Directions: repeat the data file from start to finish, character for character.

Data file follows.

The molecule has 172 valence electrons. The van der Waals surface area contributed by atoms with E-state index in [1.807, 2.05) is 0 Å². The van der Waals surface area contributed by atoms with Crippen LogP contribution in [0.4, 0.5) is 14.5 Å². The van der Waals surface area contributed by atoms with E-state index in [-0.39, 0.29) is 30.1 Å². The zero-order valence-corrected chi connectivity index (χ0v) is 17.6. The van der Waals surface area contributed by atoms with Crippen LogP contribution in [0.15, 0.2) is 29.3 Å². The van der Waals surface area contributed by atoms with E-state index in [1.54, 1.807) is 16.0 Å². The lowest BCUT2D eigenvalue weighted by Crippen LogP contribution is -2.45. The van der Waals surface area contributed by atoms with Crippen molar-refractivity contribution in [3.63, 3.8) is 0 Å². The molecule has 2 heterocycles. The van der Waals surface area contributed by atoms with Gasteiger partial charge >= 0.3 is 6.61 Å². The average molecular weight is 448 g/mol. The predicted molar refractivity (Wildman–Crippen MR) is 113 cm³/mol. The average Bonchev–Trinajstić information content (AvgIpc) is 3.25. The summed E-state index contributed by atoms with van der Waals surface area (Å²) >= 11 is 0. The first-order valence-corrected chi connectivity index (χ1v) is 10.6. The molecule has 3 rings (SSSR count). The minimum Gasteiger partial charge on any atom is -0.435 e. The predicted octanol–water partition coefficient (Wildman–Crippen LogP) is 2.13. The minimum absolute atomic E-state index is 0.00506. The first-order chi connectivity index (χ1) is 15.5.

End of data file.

The molecule has 172 valence electrons. The van der Waals surface area contributed by atoms with E-state index in [1.807, 2.05) is 0 Å². The van der Waals surface area contributed by atoms with Crippen LogP contribution in [0.4, 0.5) is 14.5 Å². The van der Waals surface area contributed by atoms with E-state index in [-0.39, 0.29) is 30.1 Å². The zero-order valence-corrected chi connectivity index (χ0v) is 17.6. The van der Waals surface area contributed by atoms with Crippen LogP contribution in [0.15, 0.2) is 29.3 Å². The van der Waals surface area contributed by atoms with E-state index in [1.54, 1.807) is 16.0 Å². The lowest BCUT2D eigenvalue weighted by Crippen LogP contribution is -2.45. The van der Waals surface area contributed by atoms with Crippen molar-refractivity contribution in [3.63, 3.8) is 0 Å². The molecule has 2 heterocycles. The van der Waals surface area contributed by atoms with Gasteiger partial charge >= 0.3 is 6.61 Å². The average molecular weight is 448 g/mol. The predicted molar refractivity (Wildman–Crippen MR) is 113 cm³/mol. The average Bonchev–Trinajstić information content (AvgIpc) is 3.25. The summed E-state index contributed by atoms with van der Waals surface area (Å²) >= 11 is 0. The first-order valence-corrected chi connectivity index (χ1v) is 10.6. The molecule has 3 rings (SSSR count). The minimum Gasteiger partial charge on any atom is -0.435 e. The predicted octanol–water partition coefficient (Wildman–Crippen LogP) is 2.13. The minimum absolute atomic E-state index is 0.00506. The first-order chi connectivity index (χ1) is 15.5.